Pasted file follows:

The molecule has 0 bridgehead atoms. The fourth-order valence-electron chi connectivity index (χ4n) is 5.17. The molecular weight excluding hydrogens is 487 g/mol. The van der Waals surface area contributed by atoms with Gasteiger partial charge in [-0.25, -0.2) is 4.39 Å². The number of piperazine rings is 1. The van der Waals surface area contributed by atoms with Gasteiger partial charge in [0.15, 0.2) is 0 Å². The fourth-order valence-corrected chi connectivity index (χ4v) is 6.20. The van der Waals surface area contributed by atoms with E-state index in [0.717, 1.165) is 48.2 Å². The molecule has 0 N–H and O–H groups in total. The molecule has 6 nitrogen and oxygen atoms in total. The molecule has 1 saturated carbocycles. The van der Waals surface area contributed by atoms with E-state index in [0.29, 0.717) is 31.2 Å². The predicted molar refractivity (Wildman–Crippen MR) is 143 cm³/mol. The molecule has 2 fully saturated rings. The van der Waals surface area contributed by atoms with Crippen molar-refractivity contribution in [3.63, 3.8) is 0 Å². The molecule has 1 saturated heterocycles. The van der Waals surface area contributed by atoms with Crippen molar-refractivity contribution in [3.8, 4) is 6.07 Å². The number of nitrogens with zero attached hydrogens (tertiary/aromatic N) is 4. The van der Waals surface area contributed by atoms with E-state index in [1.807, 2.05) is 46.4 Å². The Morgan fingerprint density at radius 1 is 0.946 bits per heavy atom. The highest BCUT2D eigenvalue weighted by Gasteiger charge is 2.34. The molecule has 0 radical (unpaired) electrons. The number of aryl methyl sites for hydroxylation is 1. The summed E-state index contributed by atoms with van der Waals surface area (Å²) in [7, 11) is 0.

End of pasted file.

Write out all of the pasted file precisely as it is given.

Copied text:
The molecule has 0 bridgehead atoms. The fourth-order valence-electron chi connectivity index (χ4n) is 5.17. The molecular weight excluding hydrogens is 487 g/mol. The van der Waals surface area contributed by atoms with Gasteiger partial charge in [-0.25, -0.2) is 4.39 Å². The number of piperazine rings is 1. The van der Waals surface area contributed by atoms with Gasteiger partial charge in [0.15, 0.2) is 0 Å². The fourth-order valence-corrected chi connectivity index (χ4v) is 6.20. The van der Waals surface area contributed by atoms with E-state index in [0.717, 1.165) is 48.2 Å². The molecule has 0 N–H and O–H groups in total. The molecule has 6 nitrogen and oxygen atoms in total. The molecule has 1 saturated carbocycles. The van der Waals surface area contributed by atoms with E-state index in [0.29, 0.717) is 31.2 Å². The predicted molar refractivity (Wildman–Crippen MR) is 143 cm³/mol. The molecule has 2 fully saturated rings. The van der Waals surface area contributed by atoms with Crippen molar-refractivity contribution in [3.63, 3.8) is 0 Å². The molecule has 1 saturated heterocycles. The van der Waals surface area contributed by atoms with Crippen molar-refractivity contribution in [3.8, 4) is 6.07 Å². The number of nitrogens with zero attached hydrogens (tertiary/aromatic N) is 4. The van der Waals surface area contributed by atoms with E-state index in [1.807, 2.05) is 46.4 Å². The Morgan fingerprint density at radius 1 is 0.946 bits per heavy atom. The highest BCUT2D eigenvalue weighted by Gasteiger charge is 2.34. The molecule has 0 radical (unpaired) electrons. The number of aryl methyl sites for hydroxylation is 1. The summed E-state index contributed by atoms with van der Waals surface area (Å²) in [7, 11) is 0.